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How semelfactive aspect of a verb that represents a single occasion of an event like knock,hit etc..is perfective and moment defined. whereas,iterative aspect is event that is repeated on single occasion. Is both the aspects similar?Any Specific examples to understand this aspect of verbs indetail.

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They are quite similar, and you've isolated the main difference: semelfactive is once, iterative is many times.

Although it is translated "aspect" here, it may not be a verbal property at all in some languages. It may be clearer to think of it is a form of lexical aspect, or Aktionsart (after Smith 1997), with the three (Vendlerian) properties: dynamic, atelic, instantaneous/punctual.

Applied to some actual languages then:

Russian

According to Forsyth (1970), iterative and semelfactive used to be considered separate sub-aspects, but then they were set as a perpendicular axis of "grammatical: procedural meaning" to the "true" aspects in Russian of perfective vs imperfective.

Hence:

  • крича́ть is an imperfective verb meaning "to shout"
  • кри́кнуть is a perfective verb meaning "to shout" with a semelfactive Aktionsart, indicating one time when this happened
  • закрича́ть is a perfective verb derived with an inchoative Aktionsart, "to begin to shout"
  • покрича́ть is a perfective verb with a durative Aktionsart, "to shout for a while".
  • кри́кивать is an imperfective verb meaning "to shout" with an iterative Aktionsart, indicating this happening several times.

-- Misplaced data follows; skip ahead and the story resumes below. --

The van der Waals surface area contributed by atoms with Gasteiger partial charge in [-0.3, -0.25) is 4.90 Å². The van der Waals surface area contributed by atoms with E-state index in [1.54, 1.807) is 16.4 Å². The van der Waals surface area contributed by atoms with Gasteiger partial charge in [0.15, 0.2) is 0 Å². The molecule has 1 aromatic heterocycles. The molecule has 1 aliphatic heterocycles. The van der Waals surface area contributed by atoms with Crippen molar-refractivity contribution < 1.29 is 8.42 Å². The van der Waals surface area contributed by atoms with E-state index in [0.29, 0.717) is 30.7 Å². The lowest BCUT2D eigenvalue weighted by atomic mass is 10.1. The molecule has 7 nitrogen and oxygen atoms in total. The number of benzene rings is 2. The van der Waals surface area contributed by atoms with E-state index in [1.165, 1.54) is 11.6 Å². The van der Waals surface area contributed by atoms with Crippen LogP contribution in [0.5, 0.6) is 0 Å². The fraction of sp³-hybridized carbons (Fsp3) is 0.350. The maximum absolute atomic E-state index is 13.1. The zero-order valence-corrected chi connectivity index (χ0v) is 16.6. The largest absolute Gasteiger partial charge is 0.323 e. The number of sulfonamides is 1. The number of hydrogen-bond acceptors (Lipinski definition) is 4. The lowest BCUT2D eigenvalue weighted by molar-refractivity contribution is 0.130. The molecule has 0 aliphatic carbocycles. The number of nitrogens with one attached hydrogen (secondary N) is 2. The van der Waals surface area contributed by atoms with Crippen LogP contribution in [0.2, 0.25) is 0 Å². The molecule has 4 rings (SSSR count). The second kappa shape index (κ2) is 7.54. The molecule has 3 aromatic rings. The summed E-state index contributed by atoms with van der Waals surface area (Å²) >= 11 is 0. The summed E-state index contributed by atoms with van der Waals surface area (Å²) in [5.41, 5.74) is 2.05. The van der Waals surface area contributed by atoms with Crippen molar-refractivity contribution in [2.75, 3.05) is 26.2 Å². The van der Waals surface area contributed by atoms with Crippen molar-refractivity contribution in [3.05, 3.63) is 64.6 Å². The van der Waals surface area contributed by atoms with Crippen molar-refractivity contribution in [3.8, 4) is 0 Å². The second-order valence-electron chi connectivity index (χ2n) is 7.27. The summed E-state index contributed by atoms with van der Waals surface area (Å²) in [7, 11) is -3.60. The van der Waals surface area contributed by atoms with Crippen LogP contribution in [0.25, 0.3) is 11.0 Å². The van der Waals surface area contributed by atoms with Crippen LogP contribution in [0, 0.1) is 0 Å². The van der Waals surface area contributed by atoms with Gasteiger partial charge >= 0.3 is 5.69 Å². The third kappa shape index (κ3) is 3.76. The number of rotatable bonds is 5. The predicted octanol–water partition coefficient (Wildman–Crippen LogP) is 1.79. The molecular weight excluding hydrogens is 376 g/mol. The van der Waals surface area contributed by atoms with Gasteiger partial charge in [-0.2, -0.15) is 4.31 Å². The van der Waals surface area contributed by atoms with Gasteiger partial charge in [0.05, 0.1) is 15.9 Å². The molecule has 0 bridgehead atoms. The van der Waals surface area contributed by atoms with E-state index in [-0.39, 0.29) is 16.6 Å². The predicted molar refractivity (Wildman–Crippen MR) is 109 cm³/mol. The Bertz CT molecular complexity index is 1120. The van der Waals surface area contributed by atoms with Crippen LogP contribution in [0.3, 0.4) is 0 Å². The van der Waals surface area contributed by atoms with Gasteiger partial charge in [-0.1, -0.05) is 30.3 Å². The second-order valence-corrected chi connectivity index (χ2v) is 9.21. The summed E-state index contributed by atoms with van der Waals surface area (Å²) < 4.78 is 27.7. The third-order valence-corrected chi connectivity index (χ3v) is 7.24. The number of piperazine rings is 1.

There is a whole group of semelfactive perfectives, the -ну- semelfactives in Russian. There is a whole different group of iterative imperfectives, ending in -вать in Russian.

Mandarin Chinese

The Sinitic branch has no traditional morphology to speak of, and it's still under intense exploration. But there is a clear difference between a true one-time semelfactive and an iterative, which in Chinese linguistics is seen as a repeated semelfactive (Yang 1985).

zài is a coverb that literally means "to be at/in" but often functions as a progressive aspect marker in the pre-verbal position. With a semelfactive verb like 咳嗽 késòu, it causes it to be interpreted as a repeated action "He is coughing", which is then treated as an activity verb with a form of duration (Peck 2013). The two lexical aspects are syntactically similar, although semantically still distinct.

zhe the post-verbal durative particle presents an interesting case. Again, this converts semelfactives into activity-like verbs. But there are cases where a difference exists: this "iterative" semelfactive vs a true durative activity/accomplishment is found in example 21 of Xiao & McEnery (2004).

他 母親    搖著       頭   對      記者     嘆息。
Tā mǔqīn  yáozhe    tóu  duì    jìzhě   tànxí.
He mother shake-DUR head facing reporter sigh

他 母親    低著       頭   對      記者     嘆息。
Tā mǔqīn  dīzhe     tóu  duì    jìzhě   tànxí.
He mother lower-DUR head facing reporter sigh

Here the semelfactive-derived 搖著頭 (shaking one's head) contrasts with the true activity 低著頭 (lower[ed] one's head); the iterative (semelfactive-derived) aspect means that in the observation period, it has happened several times, whilst the true durative (either activity or accomplishment) means that it has remained constant through the observation period.

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